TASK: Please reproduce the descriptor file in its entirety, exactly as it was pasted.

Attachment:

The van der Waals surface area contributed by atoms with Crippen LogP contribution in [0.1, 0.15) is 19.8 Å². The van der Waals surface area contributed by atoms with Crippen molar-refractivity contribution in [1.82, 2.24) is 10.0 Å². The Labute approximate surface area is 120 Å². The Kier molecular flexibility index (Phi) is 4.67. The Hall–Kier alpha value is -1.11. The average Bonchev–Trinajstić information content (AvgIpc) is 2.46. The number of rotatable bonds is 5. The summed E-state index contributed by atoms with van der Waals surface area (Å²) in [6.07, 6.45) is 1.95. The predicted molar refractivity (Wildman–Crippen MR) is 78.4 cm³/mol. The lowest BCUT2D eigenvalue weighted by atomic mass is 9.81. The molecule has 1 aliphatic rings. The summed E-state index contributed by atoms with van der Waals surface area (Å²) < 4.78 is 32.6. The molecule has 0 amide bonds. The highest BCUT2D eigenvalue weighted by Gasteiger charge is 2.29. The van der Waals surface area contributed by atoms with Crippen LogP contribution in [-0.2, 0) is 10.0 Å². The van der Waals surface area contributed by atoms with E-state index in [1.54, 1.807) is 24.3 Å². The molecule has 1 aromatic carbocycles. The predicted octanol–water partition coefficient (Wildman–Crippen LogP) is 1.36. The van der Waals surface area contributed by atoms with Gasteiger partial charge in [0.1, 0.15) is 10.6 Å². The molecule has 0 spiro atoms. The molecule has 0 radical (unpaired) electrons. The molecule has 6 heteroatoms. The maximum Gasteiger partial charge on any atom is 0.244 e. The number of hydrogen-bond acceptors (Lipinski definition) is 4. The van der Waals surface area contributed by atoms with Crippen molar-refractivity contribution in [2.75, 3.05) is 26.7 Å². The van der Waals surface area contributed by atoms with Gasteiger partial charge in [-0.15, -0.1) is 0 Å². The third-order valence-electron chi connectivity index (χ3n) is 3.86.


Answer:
The van der Waals surface area contributed by atoms with Crippen LogP contribution in [0.1, 0.15) is 19.8 Å². The van der Waals surface area contributed by atoms with Crippen molar-refractivity contribution in [1.82, 2.24) is 10.0 Å². The Labute approximate surface area is 120 Å². The Kier molecular flexibility index (Phi) is 4.67. The Hall–Kier alpha value is -1.11. The average Bonchev–Trinajstić information content (AvgIpc) is 2.46. The number of rotatable bonds is 5. The summed E-state index contributed by atoms with van der Waals surface area (Å²) in [6.07, 6.45) is 1.95. The predicted molar refractivity (Wildman–Crippen MR) is 78.4 cm³/mol. The lowest BCUT2D eigenvalue weighted by atomic mass is 9.81. The molecule has 1 aliphatic rings. The summed E-state index contributed by atoms with van der Waals surface area (Å²) < 4.78 is 32.6. The molecule has 0 amide bonds. The highest BCUT2D eigenvalue weighted by Gasteiger charge is 2.29. The van der Waals surface area contributed by atoms with Crippen LogP contribution in [-0.2, 0) is 10.0 Å². The van der Waals surface area contributed by atoms with E-state index in [1.54, 1.807) is 24.3 Å². The molecule has 1 aromatic carbocycles. The predicted octanol–water partition coefficient (Wildman–Crippen LogP) is 1.36. The van der Waals surface area contributed by atoms with Gasteiger partial charge in [0.1, 0.15) is 10.6 Å². The molecule has 0 spiro atoms. The molecule has 0 radical (unpaired) electrons. The molecule has 6 heteroatoms. The maximum Gasteiger partial charge on any atom is 0.244 e. The number of hydrogen-bond acceptors (Lipinski definition) is 4. The van der Waals surface area contributed by atoms with Crippen molar-refractivity contribution in [2.75, 3.05) is 26.7 Å². The van der Waals surface area contributed by atoms with Gasteiger partial charge in [-0.15, -0.1) is 0 Å². The third-order valence-electron chi connectivity index (χ3n) is 3.86.